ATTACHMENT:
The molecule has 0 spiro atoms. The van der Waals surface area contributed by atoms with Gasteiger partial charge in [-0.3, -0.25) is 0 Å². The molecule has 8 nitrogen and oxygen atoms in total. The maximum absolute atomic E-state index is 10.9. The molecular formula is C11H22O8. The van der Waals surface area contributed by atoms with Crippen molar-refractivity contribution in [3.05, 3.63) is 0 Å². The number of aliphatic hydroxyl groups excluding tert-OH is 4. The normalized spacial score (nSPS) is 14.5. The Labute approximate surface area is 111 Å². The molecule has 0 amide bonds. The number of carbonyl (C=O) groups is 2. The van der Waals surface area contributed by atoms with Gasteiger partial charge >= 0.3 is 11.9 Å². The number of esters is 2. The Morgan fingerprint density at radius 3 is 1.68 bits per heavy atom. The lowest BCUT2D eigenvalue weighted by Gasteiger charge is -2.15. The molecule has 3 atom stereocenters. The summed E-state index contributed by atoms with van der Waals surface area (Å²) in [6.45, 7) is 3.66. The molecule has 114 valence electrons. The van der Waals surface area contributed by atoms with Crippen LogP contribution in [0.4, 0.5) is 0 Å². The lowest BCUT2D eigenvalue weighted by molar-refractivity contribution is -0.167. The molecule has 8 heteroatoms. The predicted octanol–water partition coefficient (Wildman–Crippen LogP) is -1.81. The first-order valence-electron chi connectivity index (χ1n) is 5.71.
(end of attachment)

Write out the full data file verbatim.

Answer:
The molecule has 0 spiro atoms. The van der Waals surface area contributed by atoms with Gasteiger partial charge in [-0.3, -0.25) is 0 Å². The molecule has 8 nitrogen and oxygen atoms in total. The maximum absolute atomic E-state index is 10.9. The molecular formula is C11H22O8. The van der Waals surface area contributed by atoms with Crippen molar-refractivity contribution in [3.05, 3.63) is 0 Å². The number of aliphatic hydroxyl groups excluding tert-OH is 4. The normalized spacial score (nSPS) is 14.5. The Labute approximate surface area is 111 Å². The molecule has 0 amide bonds. The number of carbonyl (C=O) groups is 2. The van der Waals surface area contributed by atoms with Gasteiger partial charge >= 0.3 is 11.9 Å². The number of esters is 2. The Morgan fingerprint density at radius 3 is 1.68 bits per heavy atom. The lowest BCUT2D eigenvalue weighted by Gasteiger charge is -2.15. The molecule has 3 atom stereocenters. The summed E-state index contributed by atoms with van der Waals surface area (Å²) in [6.45, 7) is 3.66. The molecule has 114 valence electrons. The van der Waals surface area contributed by atoms with Crippen LogP contribution in [0.4, 0.5) is 0 Å². The lowest BCUT2D eigenvalue weighted by molar-refractivity contribution is -0.167. The molecule has 8 heteroatoms. The predicted octanol–water partition coefficient (Wildman–Crippen LogP) is -1.81. The first-order valence-electron chi connectivity index (χ1n) is 5.71.